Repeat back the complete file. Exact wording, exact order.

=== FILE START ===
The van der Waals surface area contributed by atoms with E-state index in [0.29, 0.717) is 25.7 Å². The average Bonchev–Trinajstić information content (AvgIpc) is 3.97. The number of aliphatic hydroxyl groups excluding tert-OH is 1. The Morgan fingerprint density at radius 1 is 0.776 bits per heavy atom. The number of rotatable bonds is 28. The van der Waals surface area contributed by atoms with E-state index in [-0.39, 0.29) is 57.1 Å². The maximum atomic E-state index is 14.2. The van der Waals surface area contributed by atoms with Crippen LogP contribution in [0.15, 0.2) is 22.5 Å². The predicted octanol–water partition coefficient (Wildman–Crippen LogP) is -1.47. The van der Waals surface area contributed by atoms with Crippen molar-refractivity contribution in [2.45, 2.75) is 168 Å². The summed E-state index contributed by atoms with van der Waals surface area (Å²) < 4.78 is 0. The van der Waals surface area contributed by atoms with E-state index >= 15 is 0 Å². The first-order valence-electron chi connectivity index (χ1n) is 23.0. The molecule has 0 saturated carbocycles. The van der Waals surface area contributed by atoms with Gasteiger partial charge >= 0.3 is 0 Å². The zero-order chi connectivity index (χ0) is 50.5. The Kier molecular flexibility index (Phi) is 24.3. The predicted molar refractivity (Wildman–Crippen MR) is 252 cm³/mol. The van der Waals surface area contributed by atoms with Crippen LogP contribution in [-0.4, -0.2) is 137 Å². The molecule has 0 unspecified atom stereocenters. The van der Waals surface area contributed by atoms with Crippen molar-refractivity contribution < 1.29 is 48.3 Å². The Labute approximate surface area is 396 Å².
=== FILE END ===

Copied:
The van der Waals surface area contributed by atoms with E-state index in [0.29, 0.717) is 25.7 Å². The average Bonchev–Trinajstić information content (AvgIpc) is 3.97. The number of aliphatic hydroxyl groups excluding tert-OH is 1. The Morgan fingerprint density at radius 1 is 0.776 bits per heavy atom. The number of rotatable bonds is 28. The van der Waals surface area contributed by atoms with E-state index in [-0.39, 0.29) is 57.1 Å². The maximum atomic E-state index is 14.2. The van der Waals surface area contributed by atoms with Crippen LogP contribution in [0.15, 0.2) is 22.5 Å². The predicted octanol–water partition coefficient (Wildman–Crippen LogP) is -1.47. The van der Waals surface area contributed by atoms with Crippen molar-refractivity contribution in [2.45, 2.75) is 168 Å². The summed E-state index contributed by atoms with van der Waals surface area (Å²) < 4.78 is 0. The van der Waals surface area contributed by atoms with E-state index >= 15 is 0 Å². The first-order valence-electron chi connectivity index (χ1n) is 23.0. The molecule has 0 saturated carbocycles. The van der Waals surface area contributed by atoms with Gasteiger partial charge >= 0.3 is 0 Å². The zero-order chi connectivity index (χ0) is 50.5. The Kier molecular flexibility index (Phi) is 24.3. The predicted molar refractivity (Wildman–Crippen MR) is 252 cm³/mol. The van der Waals surface area contributed by atoms with Crippen LogP contribution in [-0.4, -0.2) is 137 Å². The molecule has 0 unspecified atom stereocenters. The van der Waals surface area contributed by atoms with Crippen molar-refractivity contribution < 1.29 is 48.3 Å². The Labute approximate surface area is 396 Å².